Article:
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Actuality of Psychoanalysis

The tares of clinical psychoanalysis in the consumption society

 By Jean Chiriac

An author that issues a psychoanalysis site on Internet - in fact, dedicated more to Sigmund Freud - was complaining of the fact that the American critique, and not only, doesn't view with a friendly eye a writing - book, article, essay - that mentions Freud! The author under discussion, who is also a professor somewhere because he mentions "my students", insists on the fact that Freud is a capital character in our modern culture and that's the reason why he teaches him to his students!

At the first sight, we could say: he is a honest man. He gives to Cezar what belongs to him and claims "Freud's justice" or more precisely "for Freud". But this judgment is hasty. Why ? Simple: because, in fact, our author doesn't render a service to Freud teaching him to the young generation. A Freud taught among some other subject matters at the University courses is nothing more than "some Freud", a subject from a library God has forgotten! Psychoanalysis obtains nothing from this teaching because what is essential at Freud – if I could say so – is his psychoanalysis and, more precisely, its clinical aspect (the theory of neuroses, as Freud himself would say).

I won't deny the cultural importance of psychoanalysis, its remarkable contributions to the field of cultural hermeneutics, but, on this area psychoanalysis confronts a harsh competition and, particularly, time challenge. In time, it is depreciated because it is no more in fashion… Psychoanalysis is great on clinical level, when it deals with neuroses, which it tries to understand and solve. This is its favorite issue! Or, exactly here psychoanalysis seems to get its great defeat.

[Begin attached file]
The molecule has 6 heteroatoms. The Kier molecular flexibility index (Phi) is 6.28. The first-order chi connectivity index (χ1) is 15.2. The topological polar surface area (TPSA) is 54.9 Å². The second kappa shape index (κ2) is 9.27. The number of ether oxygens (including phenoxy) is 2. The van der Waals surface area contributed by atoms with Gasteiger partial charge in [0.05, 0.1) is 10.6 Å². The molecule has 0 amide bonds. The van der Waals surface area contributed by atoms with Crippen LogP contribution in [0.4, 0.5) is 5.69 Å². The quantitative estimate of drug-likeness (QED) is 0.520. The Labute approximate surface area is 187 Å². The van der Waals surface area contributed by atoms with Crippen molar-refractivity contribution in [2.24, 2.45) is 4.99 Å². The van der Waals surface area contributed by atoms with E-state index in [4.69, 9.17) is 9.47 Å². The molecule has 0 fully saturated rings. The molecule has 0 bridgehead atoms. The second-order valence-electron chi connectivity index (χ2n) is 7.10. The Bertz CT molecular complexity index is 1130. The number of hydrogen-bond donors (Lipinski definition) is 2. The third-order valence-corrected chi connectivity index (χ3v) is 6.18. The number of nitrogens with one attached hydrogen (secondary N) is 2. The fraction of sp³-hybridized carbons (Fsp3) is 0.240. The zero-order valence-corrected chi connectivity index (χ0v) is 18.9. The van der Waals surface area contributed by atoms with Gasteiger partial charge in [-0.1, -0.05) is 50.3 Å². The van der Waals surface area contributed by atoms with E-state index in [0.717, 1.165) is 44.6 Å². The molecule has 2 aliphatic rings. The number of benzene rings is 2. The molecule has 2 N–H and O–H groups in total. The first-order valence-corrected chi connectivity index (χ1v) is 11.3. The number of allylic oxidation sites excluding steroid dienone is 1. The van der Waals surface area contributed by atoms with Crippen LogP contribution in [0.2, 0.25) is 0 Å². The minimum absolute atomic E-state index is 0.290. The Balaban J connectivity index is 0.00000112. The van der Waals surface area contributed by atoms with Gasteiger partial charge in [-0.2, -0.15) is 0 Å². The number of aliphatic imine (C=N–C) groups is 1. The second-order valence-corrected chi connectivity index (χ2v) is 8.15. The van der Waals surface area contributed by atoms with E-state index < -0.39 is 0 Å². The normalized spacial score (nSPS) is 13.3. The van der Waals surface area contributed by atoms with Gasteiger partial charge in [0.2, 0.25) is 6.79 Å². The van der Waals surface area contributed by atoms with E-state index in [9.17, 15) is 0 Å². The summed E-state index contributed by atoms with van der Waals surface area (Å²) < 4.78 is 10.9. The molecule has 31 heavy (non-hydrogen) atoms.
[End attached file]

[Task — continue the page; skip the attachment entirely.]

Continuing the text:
Again in America. Where, as we find out from an interview with Peter Gay, the American Freud's biographer, the psychoanalysts, running to enrich themselves, prefer other psychotherapeutical techniques, which are shorter and faster.

There is no need to discuss any more about "the quality" of these "techniques". The sharp need for more and more money explains why in America "Freud's" psychoanalysis seems to have disappeared. Remember: not its inadequation to its therapeutical task disqualified psychoanalysis, but the fact that the duration of the therapy is long and the amount of money brought as a profit is small ! It is as if we would use an inadequate wooden scalpel, which cuts a bit, but is more profitable because it's cheaper, than a true steel one, which has the disadvantage of being more expensive!

The failure of psychoanalysis on the level of cultural interest, its rejection from the clinical sphere, because it's not financially profitable for the analyst, mostly explain why it seems out of season. It remains for us to appreciate if these apparent shortcomings could be seriously taken into account ?!


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